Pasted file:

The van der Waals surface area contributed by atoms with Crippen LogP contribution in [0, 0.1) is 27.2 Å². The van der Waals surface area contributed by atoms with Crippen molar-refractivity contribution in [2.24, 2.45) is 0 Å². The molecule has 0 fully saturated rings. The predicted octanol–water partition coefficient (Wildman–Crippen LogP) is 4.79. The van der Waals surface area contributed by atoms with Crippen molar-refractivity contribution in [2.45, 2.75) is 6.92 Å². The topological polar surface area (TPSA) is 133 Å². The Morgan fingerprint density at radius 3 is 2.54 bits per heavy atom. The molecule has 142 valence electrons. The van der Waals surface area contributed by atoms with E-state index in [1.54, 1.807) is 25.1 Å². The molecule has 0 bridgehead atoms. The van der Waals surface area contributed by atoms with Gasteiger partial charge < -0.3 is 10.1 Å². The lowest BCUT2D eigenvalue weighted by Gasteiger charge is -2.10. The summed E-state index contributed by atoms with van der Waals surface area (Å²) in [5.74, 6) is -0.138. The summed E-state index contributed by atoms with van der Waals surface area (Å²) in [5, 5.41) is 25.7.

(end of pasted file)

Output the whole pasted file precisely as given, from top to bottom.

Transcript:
The van der Waals surface area contributed by atoms with Crippen LogP contribution in [0, 0.1) is 27.2 Å². The van der Waals surface area contributed by atoms with Crippen molar-refractivity contribution in [2.24, 2.45) is 0 Å². The molecule has 0 fully saturated rings. The predicted octanol–water partition coefficient (Wildman–Crippen LogP) is 4.79. The van der Waals surface area contributed by atoms with Crippen molar-refractivity contribution in [2.45, 2.75) is 6.92 Å². The topological polar surface area (TPSA) is 133 Å². The Morgan fingerprint density at radius 3 is 2.54 bits per heavy atom. The molecule has 142 valence electrons. The van der Waals surface area contributed by atoms with E-state index in [1.54, 1.807) is 25.1 Å². The molecule has 0 bridgehead atoms. The van der Waals surface area contributed by atoms with Gasteiger partial charge < -0.3 is 10.1 Å². The lowest BCUT2D eigenvalue weighted by Gasteiger charge is -2.10. The summed E-state index contributed by atoms with van der Waals surface area (Å²) in [5.74, 6) is -0.138. The summed E-state index contributed by atoms with van der Waals surface area (Å²) in [5, 5.41) is 25.7.